A B&K dual channel digital spectrum analyser type 2032 is employed to obtain the frequency responses. These responses are obtained from the wind tunnel off condition up to velocities as near as possible of the critical one. The signal input is a white noise generated in the dSPACE^{®} system and sent to the trailing edge flap. This signal and the acceleration are processed in the spectrum analyser. This procedure is repeated for all intermediate test velocities. Some of the frequency responses obtained are shown in Figs.12, 13, 14, 15, 16 and 17.

In Fig. 12 is observed the frequency response obtained with the wind tunnel off condition. This frequency response shows the same frequencies for the first bending and torsion modes obtained during the EMA, as was expected.

In Figs. 13 to 17 is shown the evolution of the modes with increasing velocity. In these figures, it is clear the changes in the positions of the peaks relatives to the modes involved in the flutter. The shape of these peaks is also modified with increasing velocity, showing changes in the damping of these modes. Obviously, damping is increasing with velocity, but this tendency is expect to change abruptly at flutter velocity. In this case, the damping of one or of both modes involved in flutter goes to zero.

Figure 17 shows clearly that the pitch and plunge modes are getting coupled at a frequency of 1.5 Hz. This tendency shows that flutter is being achieved at the velocity of the test. This is the most difficulty measurement because the system is almost having an self-sustained oscillatory behaviour. We can assume this velocity as the flutter critical one.

In Fig. 18 one can verify all frequency responses obtained during these tests. These frequency responses clearly present the evolution of the modes involved in flutter and the coupling at flutter velocity.

In a qualitative point of view, the frequency responses presented in Fig. 18 give a clear idea of the flutter mechanism of this work. The Extended Eigensystem Realization Algorithm (EERA) is employed to quantify the variation of frequencies and damping values with wind tunnel increasing velocity relative to the modes involved in flutter (Rebolho, 2006). This is a time domain algorithm that uses the input and output signals to identify the system. By inspecting the damping evolution with airspeed variation using EERA one can predict when flutter is expected to occur.

The identification process is performed using the trailing edge signal as the input one and the signals measured by the extensometers as the output. These data were measured in the frequency domain simultaneously to the tests performed to obtain the frequency responses of Fig. 18. An example of the input and output signals are shown in Figures 19 to 21.

The result of the identification process is the *V-g-f* plot presented in Fig. 22. This Figure shows the typical frequencies coalescence at flutter velocity. At the same velocity is also observed another typical flutter behaviour, the damping of the first torsion mode vanishes. For the frequency calculations, one can observe that the EERA method was able to provide good prediction. Nonetheless, for the damping factor identification the values per airspeed were more disperse. The damping values for pitch mode seems lesser disperse than those for plunge mode. The reasons for that are still not determined, and it must be object for ongoing investigation on flutter prediction with EERA. Although these results may be poorer than those for the frequency, the average damping values show curves that are consistent with the physics of the classical two-degrees of freedom flutter.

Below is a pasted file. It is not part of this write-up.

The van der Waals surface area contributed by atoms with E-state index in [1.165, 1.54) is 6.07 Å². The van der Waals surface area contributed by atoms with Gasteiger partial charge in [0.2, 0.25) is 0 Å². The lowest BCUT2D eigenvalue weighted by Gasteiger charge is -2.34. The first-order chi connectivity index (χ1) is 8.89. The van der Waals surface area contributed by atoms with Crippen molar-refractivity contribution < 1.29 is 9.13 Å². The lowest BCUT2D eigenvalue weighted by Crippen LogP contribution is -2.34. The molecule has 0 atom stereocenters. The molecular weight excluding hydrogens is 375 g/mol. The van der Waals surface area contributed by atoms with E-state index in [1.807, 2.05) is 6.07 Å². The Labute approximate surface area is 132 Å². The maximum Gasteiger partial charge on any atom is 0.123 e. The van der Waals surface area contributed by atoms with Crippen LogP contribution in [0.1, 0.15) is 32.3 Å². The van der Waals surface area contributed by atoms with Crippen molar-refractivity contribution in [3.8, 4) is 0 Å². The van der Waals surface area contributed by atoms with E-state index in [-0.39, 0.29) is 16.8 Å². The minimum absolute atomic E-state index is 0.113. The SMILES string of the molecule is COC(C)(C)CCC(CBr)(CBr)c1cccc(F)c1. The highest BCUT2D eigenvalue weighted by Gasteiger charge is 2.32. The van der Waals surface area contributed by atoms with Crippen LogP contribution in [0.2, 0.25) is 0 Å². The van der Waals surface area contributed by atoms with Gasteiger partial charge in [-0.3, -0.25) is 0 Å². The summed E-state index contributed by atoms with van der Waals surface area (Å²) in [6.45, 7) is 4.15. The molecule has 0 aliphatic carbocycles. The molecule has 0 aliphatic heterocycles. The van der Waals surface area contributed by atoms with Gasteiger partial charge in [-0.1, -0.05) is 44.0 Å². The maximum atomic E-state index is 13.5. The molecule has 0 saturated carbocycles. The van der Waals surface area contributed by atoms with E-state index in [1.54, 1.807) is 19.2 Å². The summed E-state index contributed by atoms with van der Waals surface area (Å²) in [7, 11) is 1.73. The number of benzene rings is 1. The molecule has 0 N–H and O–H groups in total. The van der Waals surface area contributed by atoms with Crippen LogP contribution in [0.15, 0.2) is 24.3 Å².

**Conclusions**

A flexible mount system is designed for flutter tests with rigid wings in wind tunnel. A design procedure is developed to assure that 2DOF flutter can be achieved during wind tunnel tests, which is the main scope of this work. This design procedure includes Finite Element, Aeroelastic Stability and Experimental Analyses.

The Finite Element model was developed as a design tool to the initial development of the system. As is verified in Tables 1 and 3 there are errors in frequencies determined by Finite Element and Experimental Modal Analysis/ERA analysis. These differences were expected since the finite element model is simplified and does not take in account some characteristics of the experimental system, like the mass of the electric motor. The connections of rods and flat plate strut considered in the finite element model are fixed-fixed end type. This condition is quite different in the experimental model. Even assuming these simplifications the finite element model was an important tool to the design and verification of the flexible mount system.

The dynamical characteristics of the flexible mount system and rigid wing were verified with an Experimental Modal Analysis. The Eigensystem Realization Algorithm was used to identify modal parameters from the experimental results. This procedure showed the rigid body pitch and plunge modes well defined and the other modes higher than these. This characteristic assures that the system will be as near as possible of a two-degree-of-freedom system when flutter is achieved.

The wind tunnel tests were done to verify the evolution of the modes involved in flutter with increasing velocity until flutter achievement. The frequency responses obtained in these wind tunnel tests confirmed the expected behaviour of the system, showing the modes coupling at flutter velocity. Time responses were also measured showing the self-sustained oscillatory behaviour of flutter.

The V-g-f plot obtained using the identification algorithm EERA showed in a quantitative way the evolution of frequencies and damping of the modes involved in flutter. The next step of this work is to perform real time identification using this algorithm. The main objective is the association of this identification algorithm with a control law in order to obtain a real time adaptive controller for flutter suppression.

**Acknowledgements**

The authors gratefully acknowledge the financial support provided by Fapesp (Sao Paulo State Foundation for Research Support – Brazil) through contract number 1999/04980-0 and 2000/00390-3.

**References**

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Paper accepted April, 2007.

Technical Editor: Clovis R. Maliska.